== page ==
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Korean Journal of Anesthesiology 2007;53(4):532-534.
DOI: https://doi.org/10.4097/kjae.2007.53.4.532   
Transient Submandibular Gland Swelling Developed after General Anesthesia: A case report.
Hee Yeon Park, Ah Young Oh, Hye Jeong Yun
1Department of Anesthesiology and Pain Medicine, Seoul National University Bundang Hospital, Seongnam, Korea. oay1@snubh.org
2Department of Anesthesiology and Pain Medicine, Seoul National University College of Medicine, Seoul, Korea.
Acute transient salivary gland swelling is a rare complication of general anesthesia. These swellings usually resolve over a few hours without sequelae. The etiology of the salivary gland swelling is unclear. However, they are considered to be associated with cough or straining on the endotracheal tube and mechanical blockage of salivary gland duct. Anesthesiologists should know the possible causes, lack of clinical significance, and the course of these transient salivary gland swellings in order to reassure the patient. We report bilateral submandibular gland swelling developed after endotracheal anesthesia in a 4-year-old girl.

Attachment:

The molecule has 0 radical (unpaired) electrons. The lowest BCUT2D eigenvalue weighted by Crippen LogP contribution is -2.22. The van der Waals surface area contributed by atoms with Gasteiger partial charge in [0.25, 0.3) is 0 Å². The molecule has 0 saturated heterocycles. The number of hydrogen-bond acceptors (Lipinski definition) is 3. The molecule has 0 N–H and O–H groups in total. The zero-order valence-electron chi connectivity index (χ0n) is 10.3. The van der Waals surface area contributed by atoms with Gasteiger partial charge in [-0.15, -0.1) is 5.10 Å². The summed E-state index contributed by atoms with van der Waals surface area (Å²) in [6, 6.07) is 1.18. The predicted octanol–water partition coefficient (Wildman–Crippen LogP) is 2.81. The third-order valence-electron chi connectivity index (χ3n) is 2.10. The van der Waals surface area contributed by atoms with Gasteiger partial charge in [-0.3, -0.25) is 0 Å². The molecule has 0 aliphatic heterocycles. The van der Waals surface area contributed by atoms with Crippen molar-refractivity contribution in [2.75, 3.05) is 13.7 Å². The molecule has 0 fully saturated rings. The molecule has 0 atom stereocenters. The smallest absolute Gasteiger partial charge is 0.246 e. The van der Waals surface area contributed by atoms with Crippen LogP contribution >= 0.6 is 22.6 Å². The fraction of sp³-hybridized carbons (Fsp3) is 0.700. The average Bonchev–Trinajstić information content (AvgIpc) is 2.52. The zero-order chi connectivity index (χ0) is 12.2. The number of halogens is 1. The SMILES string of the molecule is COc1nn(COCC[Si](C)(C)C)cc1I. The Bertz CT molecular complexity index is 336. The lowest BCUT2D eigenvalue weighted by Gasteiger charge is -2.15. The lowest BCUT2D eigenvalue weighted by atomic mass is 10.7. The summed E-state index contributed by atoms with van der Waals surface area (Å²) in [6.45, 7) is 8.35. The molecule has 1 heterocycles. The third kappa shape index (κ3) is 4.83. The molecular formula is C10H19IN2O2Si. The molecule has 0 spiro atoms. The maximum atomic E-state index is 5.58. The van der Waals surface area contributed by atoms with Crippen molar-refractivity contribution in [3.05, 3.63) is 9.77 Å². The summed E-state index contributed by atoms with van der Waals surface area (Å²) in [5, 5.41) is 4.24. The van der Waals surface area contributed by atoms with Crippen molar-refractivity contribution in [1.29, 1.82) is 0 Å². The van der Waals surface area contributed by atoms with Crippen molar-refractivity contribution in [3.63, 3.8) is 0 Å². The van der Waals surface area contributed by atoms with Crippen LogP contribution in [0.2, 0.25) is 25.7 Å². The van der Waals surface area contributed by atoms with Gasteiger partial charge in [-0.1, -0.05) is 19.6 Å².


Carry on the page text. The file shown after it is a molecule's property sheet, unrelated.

Key Words: anesthesia; complication; transient; submandibular gland swelling


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